Fútbol gaining popularity in U.S. | Letter
Hello Mr. Pierre,
I happen to disagree with your article in the Edmonds Beacon, page 4, July 10 edition [“Outta the way soccer fans, Hawks arriving soon,” Constant Curmudgeon].
I believe soccer is an exciting game, one for people of all ages, genders and backgrounds.
I personally find it very distasteful to degrade a sport, and the people who love soccer, based on antiquated misconceptions of the sport in America.
The truth is soccer has gained great popularity in America since we hosted the World Cup in 1994, and it continues to draw millions of fans with every new generation that’s introduced to this passionate sport during the World cup games every four years.
If we had to pick an international sport that inspires, brings people together, and makes millions of dollars in ticket sales and publicity, soccer meets all these requirements, and exceeds in popularity versus any other sport, including American football.
Soccer is only called soccer in the U.S. to differentiate it from American football, since the rest of the word calls it “football” or “futbol.”
If I had to change anything about soccer, it would probably be incorporating replay technology to assist referees in their controversial decisions; but other than that, soccer is fine as it is –– a worldwide sport that motivates millions of people around the world, draws millions of American fans to stadiums every year, and leaves millions of dollars in profit to the businesses that make it all possible.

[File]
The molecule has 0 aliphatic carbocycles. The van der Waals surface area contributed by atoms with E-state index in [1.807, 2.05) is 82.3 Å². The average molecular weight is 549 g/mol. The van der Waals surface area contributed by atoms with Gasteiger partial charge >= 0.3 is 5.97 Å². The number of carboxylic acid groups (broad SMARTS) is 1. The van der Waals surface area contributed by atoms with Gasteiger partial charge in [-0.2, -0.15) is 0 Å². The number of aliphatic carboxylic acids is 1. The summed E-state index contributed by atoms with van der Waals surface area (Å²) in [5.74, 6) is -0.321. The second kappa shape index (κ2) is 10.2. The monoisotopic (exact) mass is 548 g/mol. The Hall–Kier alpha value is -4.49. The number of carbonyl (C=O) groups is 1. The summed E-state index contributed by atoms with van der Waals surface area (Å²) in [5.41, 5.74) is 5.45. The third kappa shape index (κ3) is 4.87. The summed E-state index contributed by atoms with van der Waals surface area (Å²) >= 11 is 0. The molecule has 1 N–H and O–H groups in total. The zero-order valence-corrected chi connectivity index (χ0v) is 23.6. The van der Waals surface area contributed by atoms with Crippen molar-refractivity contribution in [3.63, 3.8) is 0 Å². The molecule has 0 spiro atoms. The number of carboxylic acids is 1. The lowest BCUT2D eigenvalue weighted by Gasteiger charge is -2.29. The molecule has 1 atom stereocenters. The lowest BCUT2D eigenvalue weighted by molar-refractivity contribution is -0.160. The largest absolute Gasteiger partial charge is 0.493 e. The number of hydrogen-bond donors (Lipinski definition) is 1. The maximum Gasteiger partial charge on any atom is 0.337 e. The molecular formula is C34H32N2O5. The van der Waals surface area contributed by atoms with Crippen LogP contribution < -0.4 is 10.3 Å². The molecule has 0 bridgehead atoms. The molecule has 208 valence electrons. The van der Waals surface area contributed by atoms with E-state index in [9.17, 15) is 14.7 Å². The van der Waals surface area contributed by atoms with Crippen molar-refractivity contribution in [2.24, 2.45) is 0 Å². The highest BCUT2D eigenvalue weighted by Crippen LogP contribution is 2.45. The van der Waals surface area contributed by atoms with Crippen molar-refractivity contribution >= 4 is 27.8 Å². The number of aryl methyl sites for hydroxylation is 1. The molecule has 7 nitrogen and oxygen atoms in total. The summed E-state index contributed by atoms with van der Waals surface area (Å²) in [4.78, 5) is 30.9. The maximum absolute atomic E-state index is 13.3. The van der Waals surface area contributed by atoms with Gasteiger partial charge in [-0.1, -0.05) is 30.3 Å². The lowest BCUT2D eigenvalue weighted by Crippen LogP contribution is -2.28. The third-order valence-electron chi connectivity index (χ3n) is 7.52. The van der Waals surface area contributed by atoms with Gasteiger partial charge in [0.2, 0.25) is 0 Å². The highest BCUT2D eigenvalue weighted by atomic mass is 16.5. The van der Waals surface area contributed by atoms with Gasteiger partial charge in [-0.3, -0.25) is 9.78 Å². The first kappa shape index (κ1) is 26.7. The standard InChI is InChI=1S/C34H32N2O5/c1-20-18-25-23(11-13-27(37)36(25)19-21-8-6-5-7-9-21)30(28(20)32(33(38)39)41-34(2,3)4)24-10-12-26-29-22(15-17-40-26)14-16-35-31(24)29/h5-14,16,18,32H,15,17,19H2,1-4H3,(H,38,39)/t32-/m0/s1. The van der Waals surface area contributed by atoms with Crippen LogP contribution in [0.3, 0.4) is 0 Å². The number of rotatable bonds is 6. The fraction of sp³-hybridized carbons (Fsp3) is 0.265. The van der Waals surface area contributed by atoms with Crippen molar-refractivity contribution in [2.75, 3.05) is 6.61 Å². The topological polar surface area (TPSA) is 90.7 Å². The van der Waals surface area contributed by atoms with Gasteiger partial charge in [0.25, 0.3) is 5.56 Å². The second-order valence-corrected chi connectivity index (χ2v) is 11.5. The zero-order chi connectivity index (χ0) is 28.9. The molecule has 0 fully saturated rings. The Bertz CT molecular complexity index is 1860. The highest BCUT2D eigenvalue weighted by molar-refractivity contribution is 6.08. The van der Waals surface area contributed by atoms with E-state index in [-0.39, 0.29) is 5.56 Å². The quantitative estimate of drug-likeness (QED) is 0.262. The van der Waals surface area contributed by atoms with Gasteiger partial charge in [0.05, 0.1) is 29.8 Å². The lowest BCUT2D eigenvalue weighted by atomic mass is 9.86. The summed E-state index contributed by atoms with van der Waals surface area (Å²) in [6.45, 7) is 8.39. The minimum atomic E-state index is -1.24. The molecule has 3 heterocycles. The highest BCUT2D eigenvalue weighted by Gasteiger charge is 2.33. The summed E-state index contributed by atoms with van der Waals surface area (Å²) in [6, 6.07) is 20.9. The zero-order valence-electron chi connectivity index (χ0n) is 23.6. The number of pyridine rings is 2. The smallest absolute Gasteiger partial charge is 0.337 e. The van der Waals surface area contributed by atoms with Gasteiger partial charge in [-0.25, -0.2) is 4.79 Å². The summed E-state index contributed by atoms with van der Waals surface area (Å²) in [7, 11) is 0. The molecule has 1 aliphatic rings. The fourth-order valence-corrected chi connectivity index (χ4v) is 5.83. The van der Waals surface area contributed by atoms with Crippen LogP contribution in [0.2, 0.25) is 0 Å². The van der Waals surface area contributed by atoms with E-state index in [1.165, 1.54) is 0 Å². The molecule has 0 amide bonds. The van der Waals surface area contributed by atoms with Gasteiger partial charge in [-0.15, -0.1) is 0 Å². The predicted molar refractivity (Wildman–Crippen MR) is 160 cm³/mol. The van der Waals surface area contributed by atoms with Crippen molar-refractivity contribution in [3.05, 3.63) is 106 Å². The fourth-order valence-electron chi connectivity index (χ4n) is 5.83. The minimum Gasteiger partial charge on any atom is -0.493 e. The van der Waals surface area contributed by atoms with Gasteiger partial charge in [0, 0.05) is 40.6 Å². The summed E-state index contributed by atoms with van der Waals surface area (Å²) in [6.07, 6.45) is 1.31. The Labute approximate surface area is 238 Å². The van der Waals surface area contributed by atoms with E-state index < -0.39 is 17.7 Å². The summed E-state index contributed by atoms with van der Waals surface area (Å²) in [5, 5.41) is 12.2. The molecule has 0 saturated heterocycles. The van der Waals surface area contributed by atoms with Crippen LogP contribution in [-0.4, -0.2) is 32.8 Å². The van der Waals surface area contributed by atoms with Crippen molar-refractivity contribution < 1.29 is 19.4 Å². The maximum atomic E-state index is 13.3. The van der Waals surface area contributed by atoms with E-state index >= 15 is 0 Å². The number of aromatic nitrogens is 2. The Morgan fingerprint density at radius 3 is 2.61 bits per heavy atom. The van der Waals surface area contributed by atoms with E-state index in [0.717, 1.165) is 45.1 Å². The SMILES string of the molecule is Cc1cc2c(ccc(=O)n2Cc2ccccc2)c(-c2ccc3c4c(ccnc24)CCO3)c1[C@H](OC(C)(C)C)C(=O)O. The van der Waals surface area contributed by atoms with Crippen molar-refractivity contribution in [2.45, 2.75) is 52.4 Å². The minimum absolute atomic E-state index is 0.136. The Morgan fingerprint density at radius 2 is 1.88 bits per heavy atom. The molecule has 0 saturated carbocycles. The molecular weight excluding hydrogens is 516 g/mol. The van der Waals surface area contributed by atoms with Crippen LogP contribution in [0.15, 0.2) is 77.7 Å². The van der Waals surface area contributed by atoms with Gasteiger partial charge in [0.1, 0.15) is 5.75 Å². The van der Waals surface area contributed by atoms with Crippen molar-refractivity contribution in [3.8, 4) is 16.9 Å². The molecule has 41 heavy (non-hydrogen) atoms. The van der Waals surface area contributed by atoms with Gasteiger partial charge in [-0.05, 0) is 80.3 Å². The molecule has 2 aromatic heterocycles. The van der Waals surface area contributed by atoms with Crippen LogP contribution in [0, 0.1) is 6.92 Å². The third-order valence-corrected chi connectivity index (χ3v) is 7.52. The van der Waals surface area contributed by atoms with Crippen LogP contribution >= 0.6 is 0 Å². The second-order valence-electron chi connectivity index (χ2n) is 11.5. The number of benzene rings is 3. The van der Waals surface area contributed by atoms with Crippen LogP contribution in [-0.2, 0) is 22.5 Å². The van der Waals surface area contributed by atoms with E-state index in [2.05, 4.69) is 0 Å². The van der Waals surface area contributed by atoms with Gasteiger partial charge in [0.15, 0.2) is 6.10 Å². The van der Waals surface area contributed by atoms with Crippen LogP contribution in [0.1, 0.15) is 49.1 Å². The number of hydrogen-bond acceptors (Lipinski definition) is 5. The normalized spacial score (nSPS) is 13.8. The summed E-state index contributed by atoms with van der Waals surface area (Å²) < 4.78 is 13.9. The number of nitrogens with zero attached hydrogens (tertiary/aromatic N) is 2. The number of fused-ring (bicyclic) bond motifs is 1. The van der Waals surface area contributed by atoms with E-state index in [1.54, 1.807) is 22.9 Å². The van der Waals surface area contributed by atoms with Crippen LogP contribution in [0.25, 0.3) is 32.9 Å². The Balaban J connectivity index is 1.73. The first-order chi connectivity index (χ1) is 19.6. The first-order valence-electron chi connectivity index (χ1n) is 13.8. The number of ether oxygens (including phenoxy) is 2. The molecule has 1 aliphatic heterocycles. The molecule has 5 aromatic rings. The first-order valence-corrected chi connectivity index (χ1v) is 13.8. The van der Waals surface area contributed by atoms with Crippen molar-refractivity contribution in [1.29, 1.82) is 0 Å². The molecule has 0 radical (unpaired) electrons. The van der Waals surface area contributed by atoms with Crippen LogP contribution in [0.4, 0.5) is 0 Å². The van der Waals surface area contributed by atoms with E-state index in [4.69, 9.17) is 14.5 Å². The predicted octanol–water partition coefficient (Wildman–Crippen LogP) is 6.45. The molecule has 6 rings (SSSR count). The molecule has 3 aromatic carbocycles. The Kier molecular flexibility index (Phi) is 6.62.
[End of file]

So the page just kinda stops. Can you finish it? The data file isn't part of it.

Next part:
The final game played between Germany and Argentina on July 13 was a classic game of two soccer super powers where Germany was the rightful winner.
It did not matter that the final score was just 1-0; the game was watched by millions of fans around the world.
According to “Deadline News,” about 17 million viewers watched Germany’s victory over Argentina on TV with an average rating of 9.1.
Sunday’s final was the most-watched World Cup championship game in U.S. Spanish-language TV history with an average total audience of 9.2 million (5.0 million adults 18-49).
It did not matter that the score was 1-0. What really mattered were the skill level, teamwork and passion left on the field.
For these reasons, I find Mr.’s Pierre’s article about soccer disrespectful and out of line with our culture and soccer fans here in Edmonds and Seattle.